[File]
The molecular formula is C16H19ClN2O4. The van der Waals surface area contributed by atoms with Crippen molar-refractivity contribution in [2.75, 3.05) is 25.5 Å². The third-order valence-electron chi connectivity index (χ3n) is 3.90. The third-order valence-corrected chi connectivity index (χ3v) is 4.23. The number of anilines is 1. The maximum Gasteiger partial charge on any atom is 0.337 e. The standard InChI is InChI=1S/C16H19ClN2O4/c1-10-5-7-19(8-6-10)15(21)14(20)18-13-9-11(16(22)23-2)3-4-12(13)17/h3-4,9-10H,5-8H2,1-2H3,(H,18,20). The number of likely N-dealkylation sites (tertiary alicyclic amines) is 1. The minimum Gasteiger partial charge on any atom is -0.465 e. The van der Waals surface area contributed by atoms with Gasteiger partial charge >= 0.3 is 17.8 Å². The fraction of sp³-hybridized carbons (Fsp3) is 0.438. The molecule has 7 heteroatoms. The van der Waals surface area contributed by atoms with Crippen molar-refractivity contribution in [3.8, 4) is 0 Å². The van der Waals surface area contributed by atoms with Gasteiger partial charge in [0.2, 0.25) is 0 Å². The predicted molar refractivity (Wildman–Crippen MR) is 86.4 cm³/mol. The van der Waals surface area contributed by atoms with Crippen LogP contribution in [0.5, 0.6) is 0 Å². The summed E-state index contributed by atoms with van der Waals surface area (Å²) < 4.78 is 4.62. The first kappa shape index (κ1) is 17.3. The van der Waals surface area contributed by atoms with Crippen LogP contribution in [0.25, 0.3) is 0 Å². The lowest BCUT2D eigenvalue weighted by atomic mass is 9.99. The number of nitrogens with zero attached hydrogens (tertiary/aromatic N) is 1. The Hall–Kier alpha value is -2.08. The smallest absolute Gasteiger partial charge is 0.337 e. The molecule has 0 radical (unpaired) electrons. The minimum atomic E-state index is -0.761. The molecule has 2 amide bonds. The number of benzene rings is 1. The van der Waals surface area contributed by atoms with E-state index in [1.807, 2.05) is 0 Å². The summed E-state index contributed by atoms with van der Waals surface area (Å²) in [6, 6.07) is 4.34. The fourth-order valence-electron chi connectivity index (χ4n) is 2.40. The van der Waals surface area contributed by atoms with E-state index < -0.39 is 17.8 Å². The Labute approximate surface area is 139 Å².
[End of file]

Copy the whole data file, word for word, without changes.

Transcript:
The molecular formula is C16H19ClN2O4. The van der Waals surface area contributed by atoms with Crippen molar-refractivity contribution in [2.75, 3.05) is 25.5 Å². The third-order valence-electron chi connectivity index (χ3n) is 3.90. The third-order valence-corrected chi connectivity index (χ3v) is 4.23. The number of anilines is 1. The maximum Gasteiger partial charge on any atom is 0.337 e. The standard InChI is InChI=1S/C16H19ClN2O4/c1-10-5-7-19(8-6-10)15(21)14(20)18-13-9-11(16(22)23-2)3-4-12(13)17/h3-4,9-10H,5-8H2,1-2H3,(H,18,20). The number of likely N-dealkylation sites (tertiary alicyclic amines) is 1. The minimum Gasteiger partial charge on any atom is -0.465 e. The van der Waals surface area contributed by atoms with Gasteiger partial charge >= 0.3 is 17.8 Å². The fraction of sp³-hybridized carbons (Fsp3) is 0.438. The molecule has 7 heteroatoms. The van der Waals surface area contributed by atoms with Crippen molar-refractivity contribution in [3.8, 4) is 0 Å². The van der Waals surface area contributed by atoms with Gasteiger partial charge in [0.2, 0.25) is 0 Å². The predicted molar refractivity (Wildman–Crippen MR) is 86.4 cm³/mol. The van der Waals surface area contributed by atoms with Crippen LogP contribution in [0.5, 0.6) is 0 Å². The summed E-state index contributed by atoms with van der Waals surface area (Å²) < 4.78 is 4.62. The first kappa shape index (κ1) is 17.3. The van der Waals surface area contributed by atoms with Crippen LogP contribution in [0.25, 0.3) is 0 Å². The lowest BCUT2D eigenvalue weighted by atomic mass is 9.99. The number of nitrogens with zero attached hydrogens (tertiary/aromatic N) is 1. The Hall–Kier alpha value is -2.08. The smallest absolute Gasteiger partial charge is 0.337 e. The molecule has 0 radical (unpaired) electrons. The minimum atomic E-state index is -0.761. The molecule has 2 amide bonds. The number of benzene rings is 1. The van der Waals surface area contributed by atoms with E-state index in [1.807, 2.05) is 0 Å². The summed E-state index contributed by atoms with van der Waals surface area (Å²) in [6, 6.07) is 4.34. The fourth-order valence-electron chi connectivity index (χ4n) is 2.40. The van der Waals surface area contributed by atoms with E-state index < -0.39 is 17.8 Å². The Labute approximate surface area is 139 Å².